It is almost impossible that Hussein’s recent appointment could have occurred without Moscow’s approval. Apparently, the Kremlin believes that it needs to strengthen Kadyrov’s status by connecting him to those who are active in Russian big business. The fact that both Ramzan and Hussein Djabrailov come from the same clan, the Benoy teip, has been deliberately ignored by Moscow, even though Kadyrov has been previously accused of using clan affiliation as a criterion for others who want to ascend to high positions in the Chechen government.
Kadyrov does not seem to understand why Moscow is delaying his appointment to the Chechen presidency. Nevertheless, there has been some troubling news in Chechnya lately, including the recent attack on the Mordvian OMON unit. Even more troubling is that as opposed to Ramzan’s constant declarations that there are only several dozen fighters left in the mountains, the military leadership has officially stated that around 700 Chechen guerrillas remain free. Kadyrov needs to keep these incidents from undermining his authority and offer something constructive to President Vladimir Putin. This is particularly true since Kadyrov has been accused of being connected to the murder of journalist Anna Politkovskaya. Putin was actually asked about this connection by German journalists and categorically denied such allegations (www.vesti.ru, October 10). It is possible that the Kremlin is still searching for a Chechen president that would provide the dual benefits of being more active than Alkhanov, and yet more predictable than Kadyrov.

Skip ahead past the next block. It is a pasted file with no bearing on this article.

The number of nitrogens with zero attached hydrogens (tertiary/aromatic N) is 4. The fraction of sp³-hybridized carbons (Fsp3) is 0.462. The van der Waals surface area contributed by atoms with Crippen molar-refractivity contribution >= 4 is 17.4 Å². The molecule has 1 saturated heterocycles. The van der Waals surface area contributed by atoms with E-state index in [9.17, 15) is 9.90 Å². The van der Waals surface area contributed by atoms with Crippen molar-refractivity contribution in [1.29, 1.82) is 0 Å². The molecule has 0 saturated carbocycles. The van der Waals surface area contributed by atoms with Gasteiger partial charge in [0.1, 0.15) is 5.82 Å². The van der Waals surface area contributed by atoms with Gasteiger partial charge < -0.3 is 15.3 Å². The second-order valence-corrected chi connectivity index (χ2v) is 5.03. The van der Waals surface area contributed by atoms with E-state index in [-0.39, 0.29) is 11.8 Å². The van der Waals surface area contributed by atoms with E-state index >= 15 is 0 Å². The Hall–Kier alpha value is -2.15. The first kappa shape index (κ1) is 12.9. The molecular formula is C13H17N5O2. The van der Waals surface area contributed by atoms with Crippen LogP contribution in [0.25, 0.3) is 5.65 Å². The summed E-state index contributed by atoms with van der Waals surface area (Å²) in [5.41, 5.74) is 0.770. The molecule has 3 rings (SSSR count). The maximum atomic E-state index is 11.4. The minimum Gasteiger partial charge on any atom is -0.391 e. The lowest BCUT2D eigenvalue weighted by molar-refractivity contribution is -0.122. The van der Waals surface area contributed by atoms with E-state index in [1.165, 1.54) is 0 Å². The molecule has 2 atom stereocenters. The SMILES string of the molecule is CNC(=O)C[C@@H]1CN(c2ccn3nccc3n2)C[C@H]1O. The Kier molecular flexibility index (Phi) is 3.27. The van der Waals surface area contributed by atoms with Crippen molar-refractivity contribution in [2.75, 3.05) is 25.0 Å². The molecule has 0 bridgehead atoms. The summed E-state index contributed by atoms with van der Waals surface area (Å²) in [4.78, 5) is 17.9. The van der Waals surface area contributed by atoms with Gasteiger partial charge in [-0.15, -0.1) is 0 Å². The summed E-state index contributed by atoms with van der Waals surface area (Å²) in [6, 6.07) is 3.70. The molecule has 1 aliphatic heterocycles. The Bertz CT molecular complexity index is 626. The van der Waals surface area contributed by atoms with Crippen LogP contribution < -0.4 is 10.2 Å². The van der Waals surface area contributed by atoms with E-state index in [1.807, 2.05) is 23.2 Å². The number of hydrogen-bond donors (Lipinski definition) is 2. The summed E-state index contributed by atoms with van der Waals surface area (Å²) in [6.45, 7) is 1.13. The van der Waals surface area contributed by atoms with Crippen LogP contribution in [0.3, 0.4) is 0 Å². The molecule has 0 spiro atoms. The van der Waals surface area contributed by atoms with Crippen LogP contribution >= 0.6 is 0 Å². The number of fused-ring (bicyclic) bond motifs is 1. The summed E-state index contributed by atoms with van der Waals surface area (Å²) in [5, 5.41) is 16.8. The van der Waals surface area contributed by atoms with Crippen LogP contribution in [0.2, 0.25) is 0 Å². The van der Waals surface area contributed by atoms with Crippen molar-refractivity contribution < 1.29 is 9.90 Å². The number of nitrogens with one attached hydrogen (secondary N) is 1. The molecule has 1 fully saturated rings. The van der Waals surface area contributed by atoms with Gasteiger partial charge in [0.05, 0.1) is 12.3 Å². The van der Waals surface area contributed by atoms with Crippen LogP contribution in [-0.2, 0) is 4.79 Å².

The current situation provides an opportunity for the Djabrailov brothers to play a larger role in the contracts offered by the Russian government for work in Chechnya. These contracts are used by the Federal government as a way of avoiding direct investment into the republic. Based on the current situation, Umar Djabrailov, with his parliamentarian’s immunity, can remain the brains of the family business, while Hussein, as a member of the Kadyrov administration, can focus on enlarging the business.